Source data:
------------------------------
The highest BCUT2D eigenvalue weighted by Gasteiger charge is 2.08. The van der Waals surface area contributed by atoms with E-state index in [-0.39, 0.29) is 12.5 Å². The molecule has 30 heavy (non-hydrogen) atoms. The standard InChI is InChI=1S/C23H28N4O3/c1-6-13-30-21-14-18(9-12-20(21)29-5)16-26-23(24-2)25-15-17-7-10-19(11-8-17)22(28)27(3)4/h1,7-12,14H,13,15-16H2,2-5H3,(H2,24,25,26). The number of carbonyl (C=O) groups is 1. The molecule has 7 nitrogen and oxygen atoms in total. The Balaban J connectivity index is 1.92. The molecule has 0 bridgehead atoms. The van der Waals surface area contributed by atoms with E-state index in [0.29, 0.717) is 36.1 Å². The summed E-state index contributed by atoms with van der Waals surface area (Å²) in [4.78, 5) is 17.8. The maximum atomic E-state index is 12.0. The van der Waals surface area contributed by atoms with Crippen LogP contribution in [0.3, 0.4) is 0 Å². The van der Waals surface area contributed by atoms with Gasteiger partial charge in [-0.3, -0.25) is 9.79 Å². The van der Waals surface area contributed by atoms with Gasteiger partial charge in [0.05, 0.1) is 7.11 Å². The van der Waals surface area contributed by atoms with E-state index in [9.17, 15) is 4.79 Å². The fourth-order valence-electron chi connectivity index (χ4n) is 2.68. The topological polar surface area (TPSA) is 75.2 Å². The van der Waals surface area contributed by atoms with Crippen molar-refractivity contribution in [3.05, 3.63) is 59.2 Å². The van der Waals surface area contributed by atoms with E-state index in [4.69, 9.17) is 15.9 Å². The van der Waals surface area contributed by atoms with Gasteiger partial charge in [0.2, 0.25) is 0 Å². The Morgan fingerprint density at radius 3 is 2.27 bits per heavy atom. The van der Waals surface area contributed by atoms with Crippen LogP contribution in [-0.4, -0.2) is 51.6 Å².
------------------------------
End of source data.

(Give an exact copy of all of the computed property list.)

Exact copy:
The highest BCUT2D eigenvalue weighted by Gasteiger charge is 2.08. The van der Waals surface area contributed by atoms with E-state index in [-0.39, 0.29) is 12.5 Å². The molecule has 30 heavy (non-hydrogen) atoms. The standard InChI is InChI=1S/C23H28N4O3/c1-6-13-30-21-14-18(9-12-20(21)29-5)16-26-23(24-2)25-15-17-7-10-19(11-8-17)22(28)27(3)4/h1,7-12,14H,13,15-16H2,2-5H3,(H2,24,25,26). The number of carbonyl (C=O) groups is 1. The molecule has 7 nitrogen and oxygen atoms in total. The Balaban J connectivity index is 1.92. The molecule has 0 bridgehead atoms. The van der Waals surface area contributed by atoms with E-state index in [0.29, 0.717) is 36.1 Å². The summed E-state index contributed by atoms with van der Waals surface area (Å²) in [4.78, 5) is 17.8. The maximum atomic E-state index is 12.0. The van der Waals surface area contributed by atoms with Crippen LogP contribution in [0.3, 0.4) is 0 Å². The van der Waals surface area contributed by atoms with Gasteiger partial charge in [-0.3, -0.25) is 9.79 Å². The van der Waals surface area contributed by atoms with Gasteiger partial charge in [0.05, 0.1) is 7.11 Å². The van der Waals surface area contributed by atoms with E-state index in [9.17, 15) is 4.79 Å². The fourth-order valence-electron chi connectivity index (χ4n) is 2.68. The topological polar surface area (TPSA) is 75.2 Å². The van der Waals surface area contributed by atoms with Crippen molar-refractivity contribution in [3.05, 3.63) is 59.2 Å². The van der Waals surface area contributed by atoms with E-state index in [4.69, 9.17) is 15.9 Å². The van der Waals surface area contributed by atoms with Gasteiger partial charge in [0.2, 0.25) is 0 Å². The Morgan fingerprint density at radius 3 is 2.27 bits per heavy atom. The van der Waals surface area contributed by atoms with Crippen LogP contribution in [-0.4, -0.2) is 51.6 Å².